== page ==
Creating Simple and Strong Compositions

A tutorial on how to compose your images for the most visual impact
By Ken Kiefer

Creating a strong image that holds visual appeal requires many components working together, including an interesting subject, lighting, focus and depth of field.  One of the most important elements in a good image is composition, which unfortunately, isn’t a straightforward science. While composition has some general rules, it involves the photographers’ artistic involvement and can be very subjective.

As underwater photographers we bring the element of diving to our photography, making it even more challenging.  Not only are we now trying to use the perfect settings for our shot, but we must keep track of strobe placement, watch our buoyancy, check our gauges and follow the divemaster – all in addition to composing the shot through a mask and a tiny viewfinder! 

For shooting wide-angle and big animals there are several things that can help with composition and capturing a strong, appealing image.




Be aware of what the background in your shots will contain.  Don’t only pay attention to your subjects, but understand what may be distracting or could enhance your shots.  A sure way to help a subject pop is to get close and have nothing but clear blue water surrounding it.  Likewise, a sandy bottom can work in conjunction with your subject as a great background.


Underwater Photo Composition

The incredible blues of the deep ocean surrounding Cat Island provides an amazing backdrop for the sun’s rays over this oceanic whitetip.


Underwater Photo Composition

This mother and daughter Atlantic Spotted Dolphin glide through the clear Bahamian waters over a beautiful white sand background.




Subjects that trend towards the diagonals of the frame, either through position or patterns help catch the eye and provide a good balance to an image.  Combining a diagonal with the horizon line of the water surface or sea bottom is also a helpful technique.  The placement of horizon lines is important as well, relating to the important Rule of Thirds concept.  Generally, you want the portion of the image with the most interest to be in the 2/3 area of the image. 


Underwater Photo Composition

While in Isla Mujeres, my freediver buddy mimics this whale shark as it begins to go vertical to gulp in large amounts of fish eggs.


Underwater Photo Composition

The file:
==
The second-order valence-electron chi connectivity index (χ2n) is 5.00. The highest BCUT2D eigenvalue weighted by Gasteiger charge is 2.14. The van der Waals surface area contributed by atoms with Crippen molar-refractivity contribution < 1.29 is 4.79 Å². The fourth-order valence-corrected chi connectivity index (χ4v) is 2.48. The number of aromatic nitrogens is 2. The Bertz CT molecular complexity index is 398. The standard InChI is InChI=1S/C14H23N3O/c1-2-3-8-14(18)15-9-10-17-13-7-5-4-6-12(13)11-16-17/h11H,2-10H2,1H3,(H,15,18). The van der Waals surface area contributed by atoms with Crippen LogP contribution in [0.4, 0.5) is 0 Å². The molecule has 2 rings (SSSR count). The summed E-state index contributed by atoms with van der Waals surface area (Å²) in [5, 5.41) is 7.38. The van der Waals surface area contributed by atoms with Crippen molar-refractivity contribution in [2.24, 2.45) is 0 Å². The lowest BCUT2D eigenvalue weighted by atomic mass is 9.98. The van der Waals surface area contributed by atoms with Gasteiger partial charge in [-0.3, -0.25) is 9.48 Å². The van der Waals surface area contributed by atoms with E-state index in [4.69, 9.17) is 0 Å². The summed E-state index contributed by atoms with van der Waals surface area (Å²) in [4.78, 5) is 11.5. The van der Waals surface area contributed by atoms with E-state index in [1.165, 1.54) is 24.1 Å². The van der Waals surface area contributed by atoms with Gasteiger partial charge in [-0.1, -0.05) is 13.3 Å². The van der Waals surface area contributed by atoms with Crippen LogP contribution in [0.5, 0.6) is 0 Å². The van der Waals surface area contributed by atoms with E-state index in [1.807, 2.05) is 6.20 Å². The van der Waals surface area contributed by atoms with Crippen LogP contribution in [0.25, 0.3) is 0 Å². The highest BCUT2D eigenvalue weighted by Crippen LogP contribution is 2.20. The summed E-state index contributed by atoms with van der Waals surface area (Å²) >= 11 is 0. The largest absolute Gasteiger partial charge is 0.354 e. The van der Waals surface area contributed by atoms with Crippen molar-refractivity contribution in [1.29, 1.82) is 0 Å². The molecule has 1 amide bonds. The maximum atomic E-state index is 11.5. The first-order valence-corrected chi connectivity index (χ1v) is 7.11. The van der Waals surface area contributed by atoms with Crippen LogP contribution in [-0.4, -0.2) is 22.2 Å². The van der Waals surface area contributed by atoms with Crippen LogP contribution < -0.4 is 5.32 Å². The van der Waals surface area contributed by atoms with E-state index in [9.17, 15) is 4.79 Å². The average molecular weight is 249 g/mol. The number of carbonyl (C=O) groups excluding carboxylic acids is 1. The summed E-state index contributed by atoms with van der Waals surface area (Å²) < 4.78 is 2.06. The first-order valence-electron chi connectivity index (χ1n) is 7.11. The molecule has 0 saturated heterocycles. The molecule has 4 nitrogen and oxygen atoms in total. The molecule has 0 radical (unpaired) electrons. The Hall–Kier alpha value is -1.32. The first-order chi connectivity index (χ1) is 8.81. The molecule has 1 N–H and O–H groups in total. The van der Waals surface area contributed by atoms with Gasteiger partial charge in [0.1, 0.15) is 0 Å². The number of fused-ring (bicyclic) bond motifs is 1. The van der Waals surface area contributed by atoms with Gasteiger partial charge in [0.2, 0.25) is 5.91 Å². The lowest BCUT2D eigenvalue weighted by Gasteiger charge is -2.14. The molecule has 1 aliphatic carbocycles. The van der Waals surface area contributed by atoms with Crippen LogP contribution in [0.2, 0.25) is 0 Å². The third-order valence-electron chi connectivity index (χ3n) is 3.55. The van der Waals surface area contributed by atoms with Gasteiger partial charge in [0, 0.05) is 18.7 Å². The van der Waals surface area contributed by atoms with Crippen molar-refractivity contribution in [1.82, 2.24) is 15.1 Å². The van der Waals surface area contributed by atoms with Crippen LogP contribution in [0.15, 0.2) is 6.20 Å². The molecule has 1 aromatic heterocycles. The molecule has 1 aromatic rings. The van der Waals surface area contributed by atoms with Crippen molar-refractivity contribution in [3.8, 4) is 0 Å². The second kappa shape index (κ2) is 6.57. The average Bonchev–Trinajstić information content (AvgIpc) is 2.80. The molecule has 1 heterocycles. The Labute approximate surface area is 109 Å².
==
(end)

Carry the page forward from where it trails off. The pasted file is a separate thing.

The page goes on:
This lone Great Hammerhead shark glides over a perfect background of white sand.




Pay attention to animal tendencies and direction of the sunlight to help put you in the best position when possible.  Sometimes you may want the sun directly in your face to get a silhouette or sunball shot.  Other times you want the best clarity and contrast from having the sun at your back.  Some of these options aren’t available to you on every dive, but keeping your options in mind on every dive will enhance your photo composition opportunities. 


Underwater Photo Composition

I tried for this shot for a week before it finally happened.  A split second after I snapped this shot, the cephalofoil of the hammer banged into my dome port!


Underwater Photo Composition

This Nurse Shark creates a great diagonal line with the horizon lines of the water’s surface and the sandy bottom.  I watched her approach the surface and then dive several times and was able to move into position to capture this action.




Don’t put on blinders that may keep you from missing a great opportunity.  It’s great to have a ‘shot sheet’ of looks and angles that you want to accomplish, but keep an open mind and watchful eye so that you are ready for other options, fast actions and unique behaviors. 


Underwater Photo Composition

I was chasing my wife and a pair of dolphins trying to get a shot of them together, when I saw this pair of males out of the corner of my eye.  I readjusted quickly and was able to frame them for a quick shot.


Underwater Photo Composition

This oceanic whitetip was swimming near me with nothing in sight but deep blue ocean.  I love the shot in color, but using the black and white adjustment tool allowed me to make the blue into black and further isolate the subject.




I’ve heard many photographers complain about inconsiderate divers ‘ruining their shot’ by not paying attention and just swimming around without considering other divers.  This can sometimes be a problem, but when it can’t be avoided, look for ways to incorporate divers into a shot to provide scale and as a way to balance the composition. 


Underwater Photo Composition

My dive buddy was in a good position to balance out this shot.


Underwater Photo Composition

This was the first whale shark that my wife and I ever encountered.  It has a huge gouge from a propeller that has healed over.  Having her in the shot provided a great way to judge the size of the shark.




One of my favorite ways to bring out the intensity of an image is through the use of black and white.  Black and white can help simplify an image to bring out the essential subjects.  It can also add great drama and clarity.  Shooting with black and white in mind helps focus my thoughts and eye for composition towards the key ingredients for a strong image, including background clutter.  


Underwater Photo Composition

The Freediver provides a wonderful balance to the hammerhead and making the image black and white adds drama and contrast.




Further Reading


Ken Kiefer is an underwater photographer that specializes in big animals and fashion/fitness shoots.  He uses his images of sharks to educate children about the realities of sharks –vs- media portrayal.  

View more of Ken's work at:


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